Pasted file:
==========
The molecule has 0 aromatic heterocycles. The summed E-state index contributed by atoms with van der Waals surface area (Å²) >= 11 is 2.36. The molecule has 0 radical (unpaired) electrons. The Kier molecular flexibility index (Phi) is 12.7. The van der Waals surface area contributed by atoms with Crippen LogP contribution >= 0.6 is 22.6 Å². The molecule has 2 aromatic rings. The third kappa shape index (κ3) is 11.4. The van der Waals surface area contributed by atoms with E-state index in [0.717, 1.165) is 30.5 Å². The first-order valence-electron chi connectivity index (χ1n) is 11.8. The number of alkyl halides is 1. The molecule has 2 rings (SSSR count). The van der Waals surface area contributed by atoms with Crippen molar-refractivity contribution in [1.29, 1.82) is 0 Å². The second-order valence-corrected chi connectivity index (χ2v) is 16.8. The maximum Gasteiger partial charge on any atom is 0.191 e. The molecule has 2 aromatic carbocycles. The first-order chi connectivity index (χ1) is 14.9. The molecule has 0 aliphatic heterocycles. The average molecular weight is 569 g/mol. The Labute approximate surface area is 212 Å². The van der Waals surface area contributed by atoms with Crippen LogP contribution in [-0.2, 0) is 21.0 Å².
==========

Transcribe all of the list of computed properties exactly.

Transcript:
The molecule has 0 aromatic heterocycles. The summed E-state index contributed by atoms with van der Waals surface area (Å²) >= 11 is 2.36. The molecule has 0 radical (unpaired) electrons. The Kier molecular flexibility index (Phi) is 12.7. The van der Waals surface area contributed by atoms with Crippen LogP contribution >= 0.6 is 22.6 Å². The molecule has 2 aromatic rings. The third kappa shape index (κ3) is 11.4. The van der Waals surface area contributed by atoms with E-state index in [0.717, 1.165) is 30.5 Å². The first-order valence-electron chi connectivity index (χ1n) is 11.8. The number of alkyl halides is 1. The molecule has 2 rings (SSSR count). The van der Waals surface area contributed by atoms with Crippen molar-refractivity contribution in [1.29, 1.82) is 0 Å². The second-order valence-corrected chi connectivity index (χ2v) is 16.8. The maximum Gasteiger partial charge on any atom is 0.191 e. The molecule has 2 aromatic carbocycles. The first-order chi connectivity index (χ1) is 14.9. The molecule has 0 aliphatic heterocycles. The average molecular weight is 569 g/mol. The Labute approximate surface area is 212 Å². The van der Waals surface area contributed by atoms with Crippen LogP contribution in [-0.2, 0) is 21.0 Å².